By Michel Cousins and George Grant.
Tripoli and London, 20 September:
Mustafa Abushagur will submit his chosen cabinet on 30 September to the . . .[restrict]General National Congress for approval.
The Prime Minister-elect made the announcement yesterday evening via Twitter.
Abushagur has been holding a series of meetings with party leaders and other stakeholders in the past few days, having declared his intention to form a government of national unity.
Speculation as to who will fill the posts has been growing, but it is expected that any cabinet will reflect choices acceptable to a broad range of political opinion in the Congress, and will also contain figures from all main Libyan towns and regions.
Abushagur, who narrowly beat National Forces Alliance leader Mahmoud Jibril to the premiership on 12 September, has allowed few details to be leaked to the public.
It has been reported, however, that all but two members of the existing government will lose their jobs, the exceptions being Electricity Minister Awad Barasi, and Labour Minister Mustafa Rujbani.
If true, the decision will come as a major shock, particularly as it would mean the replacement of Abdulrahman Ben Yezza as Minister of Oil. Ben Yezza has been widely hailed as a competent pair of hands at the Oil Ministry, one of the most vital in Libya, and he is known to be popular locally and with international oil companies.
The reported decision to keep Barasi is much less of a surprise. A member of the Muslim Brotherhood, the current electricity minister was the favoured candidate of the Islamists in the race for prime minister.
For several weeks in the run-up to the election, Barasi was considered Abushagur’s main rival for the prime ministership, but he was knocked out of the first round of voting by Mahmoud Jibril, a late entrant to the race.
A deal between Abushagur and Barasi is believed to have been made, with the majority of the latter’s votes going to the deputy prime minister in the second round, enabling him to narrowly secure victory over Jibril.
Barasi has, moreover, spoken in the past of his desire to stay on at the Electricity Ministry to “finish the job”.
Rujbani staying at the Labour Ministry is more of a surprise although he himself is reported as saying that he has been asked to stay on.
As for the NFA leader himself, it remains to be seen whether he will join the new government or not. On Tuesday, Jibril said that the alliance would be prepared to work with the government if it was genuinely in the national interest, but that he would not be part any government just for the sake of appearances.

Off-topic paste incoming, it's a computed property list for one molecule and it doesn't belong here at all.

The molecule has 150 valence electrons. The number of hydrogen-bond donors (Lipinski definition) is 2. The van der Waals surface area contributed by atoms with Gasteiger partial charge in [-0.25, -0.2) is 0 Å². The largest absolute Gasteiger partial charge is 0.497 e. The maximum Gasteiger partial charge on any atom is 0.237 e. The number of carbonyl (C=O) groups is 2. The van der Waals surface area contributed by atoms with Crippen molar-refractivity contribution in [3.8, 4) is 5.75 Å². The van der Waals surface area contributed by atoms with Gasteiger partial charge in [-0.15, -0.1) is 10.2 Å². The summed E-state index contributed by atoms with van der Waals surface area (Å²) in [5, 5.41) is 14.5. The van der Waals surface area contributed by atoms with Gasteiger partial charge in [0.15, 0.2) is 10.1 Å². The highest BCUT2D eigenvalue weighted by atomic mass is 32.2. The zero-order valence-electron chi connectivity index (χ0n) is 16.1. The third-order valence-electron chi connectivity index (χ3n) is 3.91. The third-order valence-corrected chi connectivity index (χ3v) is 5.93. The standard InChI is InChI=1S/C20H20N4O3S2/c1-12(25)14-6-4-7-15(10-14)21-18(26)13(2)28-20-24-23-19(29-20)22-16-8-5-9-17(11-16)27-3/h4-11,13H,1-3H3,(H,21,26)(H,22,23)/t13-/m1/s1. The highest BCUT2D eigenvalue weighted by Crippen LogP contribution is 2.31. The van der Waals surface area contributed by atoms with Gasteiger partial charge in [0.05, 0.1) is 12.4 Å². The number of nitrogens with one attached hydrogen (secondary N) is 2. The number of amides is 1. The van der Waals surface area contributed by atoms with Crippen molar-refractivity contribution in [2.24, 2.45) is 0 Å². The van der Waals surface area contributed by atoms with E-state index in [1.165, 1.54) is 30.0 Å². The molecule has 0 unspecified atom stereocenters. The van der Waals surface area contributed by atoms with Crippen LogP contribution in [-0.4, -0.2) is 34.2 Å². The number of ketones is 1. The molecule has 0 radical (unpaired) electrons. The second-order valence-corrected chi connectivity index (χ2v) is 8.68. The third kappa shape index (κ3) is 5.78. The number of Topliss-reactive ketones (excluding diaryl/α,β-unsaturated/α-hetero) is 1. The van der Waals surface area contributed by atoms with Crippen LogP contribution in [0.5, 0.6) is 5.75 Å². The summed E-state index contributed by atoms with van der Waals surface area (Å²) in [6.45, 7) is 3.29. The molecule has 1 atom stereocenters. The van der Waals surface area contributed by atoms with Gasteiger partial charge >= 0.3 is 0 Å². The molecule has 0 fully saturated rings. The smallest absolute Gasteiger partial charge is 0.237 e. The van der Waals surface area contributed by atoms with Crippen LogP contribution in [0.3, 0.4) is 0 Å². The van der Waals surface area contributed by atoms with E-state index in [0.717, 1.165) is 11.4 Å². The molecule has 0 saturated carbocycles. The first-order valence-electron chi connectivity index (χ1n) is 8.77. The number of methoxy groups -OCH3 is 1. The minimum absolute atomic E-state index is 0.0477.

“This is not a matter of just a patching-up job”, Jibril said. “If there is a national role, then the NFA will not hesitate to participate in a beneficial national programme, but if the alliance is only needed to make up numbers, or to show off, then I would say no, because the NFA made an agreement and a pledge to the Libyan people, which we have an obligation to fulfil.”
Jibril concluded by saying that to work with the government for any purpose other than that would “just be a waste of time”.
Another name that has been mentioned as a possible contender is Abdul Hakim Belhaj, who unsuccessfully stood for election to the National Congress in July. It is being reported that he will be offered the post of Interior Minister.
His prior tenure as head of the Tripoli Military Council earned him plaudits in some quarters, and his name was being put forward as a candidate for the post of Interior Minister even before the elections.
The current Interior Minister, Fawzi Abdelal, has been mired in controversy over his handling of the desecration of Sufi shrines last month, and his department’s handling of last week’s fatal assault on the US consulate in Benghazi. Having temporarily tendered his resignation following the Shrine attacks, Abdelal is almost certain to lose his job.
Nevertheless, some political watchers see the appointment of Belhaj as replacement as unlikely. Of all Libya’s high-profile political figures, Belhaj is the one who was most comprehensively rejected by the electorate.
The Wattan party, of which he was a leading member, failed to garner a single seat in the National Congress elections, despite predictions of major success and despite spending a small fortune on publicity.
Two other names that have also been mentioned as possible candidates are Khaled Al-Sayeh, who has been tipped for the Defence Minister’s job, and Ibrahim Jibril for the post of Minister of Communications.
Sayeh, a lawyer by training, previously served as a member of the NTC for Benghazi and, earlier, as a coordinator between ground forces and the NTC during the revolution, as well as a spokesman for General Abdel Fateh Younes, the commander of revolutionary forces prior to his death last July.
Little is known about Ibrahim Jibril, hitherto a writer and political activist.
Mindful of the need to accommodate local interests and concerns, Abushagur is also rumoured to be considering the appointment of a series of deputy ministers from Libya’s numerous regions.
According to a prior decision of the National Congress, no senior government post, including those of defence minister, interior minister and foreign minister, can be filled by a sitting Congressman or woman.
As with the post of prime minister, the ministers of defence, interior and foreign policy cannot hold dual nationality and their spouses must also be Libyan. [/restrict]